In other words, the young are ignorant and not as knowledgeable as they think. But ignorance is also bliss… a luxury old age cannot claim.
I think she was urging me to stop putting off until tomorrow what I can do today. Once we reach a certain age, our physical and mental health deteriorates. There comes a time when we are truly incompacitated.
But one quote I never heard her utter, which I believe is more powerful than either of the above is: Do not regret growing older. It is a privilege denied to many.
While it is true that physical limitations that come with age can determine what we can and cannot accomplish, there is far too much emphasis placed on what we’ve lost rather than blessings gained.
Yes, I may have missed a few opportunities, and the aches and pains increase with each passing year, but… I have three wonderful children that I’ve seen mature in responsible healthy adults. They are starting families of their own and I have been here for the birth of two grandchildren. Those “accomplishments” should not be taken for granted.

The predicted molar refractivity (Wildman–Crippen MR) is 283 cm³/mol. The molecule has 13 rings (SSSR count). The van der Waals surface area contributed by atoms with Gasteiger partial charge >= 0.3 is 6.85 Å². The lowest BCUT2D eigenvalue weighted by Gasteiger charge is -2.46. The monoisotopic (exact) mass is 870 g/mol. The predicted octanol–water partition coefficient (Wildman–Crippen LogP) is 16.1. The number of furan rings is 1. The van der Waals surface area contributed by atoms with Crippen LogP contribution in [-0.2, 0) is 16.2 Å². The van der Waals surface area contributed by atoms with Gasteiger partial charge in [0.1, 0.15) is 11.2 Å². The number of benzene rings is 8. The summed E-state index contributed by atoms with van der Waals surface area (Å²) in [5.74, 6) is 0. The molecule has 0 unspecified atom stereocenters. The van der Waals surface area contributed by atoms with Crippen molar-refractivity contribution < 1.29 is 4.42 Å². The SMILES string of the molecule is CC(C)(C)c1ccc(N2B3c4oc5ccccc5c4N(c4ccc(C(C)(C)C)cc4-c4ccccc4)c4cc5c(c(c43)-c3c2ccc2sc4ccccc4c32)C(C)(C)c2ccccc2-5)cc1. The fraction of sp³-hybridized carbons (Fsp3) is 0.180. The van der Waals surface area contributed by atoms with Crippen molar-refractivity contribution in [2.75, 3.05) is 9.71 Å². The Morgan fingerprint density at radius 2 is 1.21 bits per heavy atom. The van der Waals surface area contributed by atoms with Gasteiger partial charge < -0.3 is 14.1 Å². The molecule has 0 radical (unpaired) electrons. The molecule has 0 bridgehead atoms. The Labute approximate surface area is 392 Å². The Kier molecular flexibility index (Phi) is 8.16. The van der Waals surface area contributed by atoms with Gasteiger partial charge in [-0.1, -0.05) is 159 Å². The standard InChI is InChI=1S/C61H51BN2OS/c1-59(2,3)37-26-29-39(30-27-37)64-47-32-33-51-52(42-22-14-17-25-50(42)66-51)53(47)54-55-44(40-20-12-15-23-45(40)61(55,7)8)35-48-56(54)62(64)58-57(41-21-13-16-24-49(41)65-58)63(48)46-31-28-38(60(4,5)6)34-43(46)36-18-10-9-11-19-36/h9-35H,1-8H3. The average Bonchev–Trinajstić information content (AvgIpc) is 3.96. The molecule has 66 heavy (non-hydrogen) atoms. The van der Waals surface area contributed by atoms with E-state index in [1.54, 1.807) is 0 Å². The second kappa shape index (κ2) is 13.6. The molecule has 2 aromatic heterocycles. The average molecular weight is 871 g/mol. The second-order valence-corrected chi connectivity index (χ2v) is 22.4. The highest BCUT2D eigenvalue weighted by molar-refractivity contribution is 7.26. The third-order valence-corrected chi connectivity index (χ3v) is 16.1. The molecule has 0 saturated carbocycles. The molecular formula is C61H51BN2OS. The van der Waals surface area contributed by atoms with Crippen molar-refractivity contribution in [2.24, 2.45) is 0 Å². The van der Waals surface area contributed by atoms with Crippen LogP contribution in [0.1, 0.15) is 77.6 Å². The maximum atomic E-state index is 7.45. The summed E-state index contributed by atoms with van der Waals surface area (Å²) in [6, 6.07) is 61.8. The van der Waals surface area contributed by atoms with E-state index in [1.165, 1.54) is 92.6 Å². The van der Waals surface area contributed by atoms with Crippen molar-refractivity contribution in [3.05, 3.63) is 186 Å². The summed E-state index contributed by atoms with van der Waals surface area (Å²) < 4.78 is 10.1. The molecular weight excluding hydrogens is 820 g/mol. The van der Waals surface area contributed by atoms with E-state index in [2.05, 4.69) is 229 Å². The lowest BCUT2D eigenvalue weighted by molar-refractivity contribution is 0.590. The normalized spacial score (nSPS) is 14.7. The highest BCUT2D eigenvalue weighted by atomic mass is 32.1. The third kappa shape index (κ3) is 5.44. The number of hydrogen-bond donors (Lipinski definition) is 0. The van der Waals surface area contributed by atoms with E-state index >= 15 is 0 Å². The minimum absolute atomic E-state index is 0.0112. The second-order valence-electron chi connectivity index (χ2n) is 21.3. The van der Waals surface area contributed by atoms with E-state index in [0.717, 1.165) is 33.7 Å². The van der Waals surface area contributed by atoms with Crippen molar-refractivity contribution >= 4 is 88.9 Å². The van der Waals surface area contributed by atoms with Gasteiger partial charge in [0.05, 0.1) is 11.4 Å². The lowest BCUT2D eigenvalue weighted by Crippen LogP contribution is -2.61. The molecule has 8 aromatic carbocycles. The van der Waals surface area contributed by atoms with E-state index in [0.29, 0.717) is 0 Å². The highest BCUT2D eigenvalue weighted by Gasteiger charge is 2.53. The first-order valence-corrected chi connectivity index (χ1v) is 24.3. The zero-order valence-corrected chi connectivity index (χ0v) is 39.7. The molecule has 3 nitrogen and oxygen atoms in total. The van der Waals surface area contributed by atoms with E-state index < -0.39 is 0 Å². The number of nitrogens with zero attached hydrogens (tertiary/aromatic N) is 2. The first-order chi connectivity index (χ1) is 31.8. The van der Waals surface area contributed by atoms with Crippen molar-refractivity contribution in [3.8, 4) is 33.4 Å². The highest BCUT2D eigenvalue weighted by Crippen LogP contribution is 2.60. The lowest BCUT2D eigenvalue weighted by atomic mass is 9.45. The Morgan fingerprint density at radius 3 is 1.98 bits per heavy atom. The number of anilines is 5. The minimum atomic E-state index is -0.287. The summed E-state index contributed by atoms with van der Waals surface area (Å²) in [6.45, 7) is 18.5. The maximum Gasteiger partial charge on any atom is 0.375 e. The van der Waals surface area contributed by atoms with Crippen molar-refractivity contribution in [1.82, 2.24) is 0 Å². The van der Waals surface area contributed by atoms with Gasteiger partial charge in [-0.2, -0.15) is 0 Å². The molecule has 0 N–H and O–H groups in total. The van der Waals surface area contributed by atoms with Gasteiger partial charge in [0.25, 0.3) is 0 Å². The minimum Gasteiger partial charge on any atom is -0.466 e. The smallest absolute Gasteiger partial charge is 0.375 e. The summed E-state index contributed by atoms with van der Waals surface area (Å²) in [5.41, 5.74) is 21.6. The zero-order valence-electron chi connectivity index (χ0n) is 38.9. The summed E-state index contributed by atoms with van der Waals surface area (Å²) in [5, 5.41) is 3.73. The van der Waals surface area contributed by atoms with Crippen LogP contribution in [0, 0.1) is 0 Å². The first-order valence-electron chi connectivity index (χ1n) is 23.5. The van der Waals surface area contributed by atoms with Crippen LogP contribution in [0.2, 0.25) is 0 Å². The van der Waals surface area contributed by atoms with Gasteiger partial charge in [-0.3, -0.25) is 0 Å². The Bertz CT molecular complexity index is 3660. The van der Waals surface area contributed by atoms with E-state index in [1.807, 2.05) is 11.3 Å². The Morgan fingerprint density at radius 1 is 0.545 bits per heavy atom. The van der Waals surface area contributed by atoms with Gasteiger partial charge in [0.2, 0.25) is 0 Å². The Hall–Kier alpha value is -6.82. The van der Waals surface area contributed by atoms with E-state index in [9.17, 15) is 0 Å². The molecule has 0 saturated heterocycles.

One of her favorite sayings I heard countless times while navigating adolescence was Honey, the world is your oyster.
I never really understood that one, but I think it meant… the world is waiting for you. Go out and do what you want to do — become yourself.
In my 20s I told myself I was too young or too inexperienced to set certain goals. I needed to wait.
In my 30s and 40s I said I was too busy with family life to pursue personal aspirations.
In my 50s I claimed to be too old to go after new dreams.
In all honesty, however, age is an excuse – and a flimsy one at that.
If we have a new dream – a heart’s desire – a calling at any age – we need to honor it. I need to stop trusting so much in myself and instead trust in the one who gave me that vision.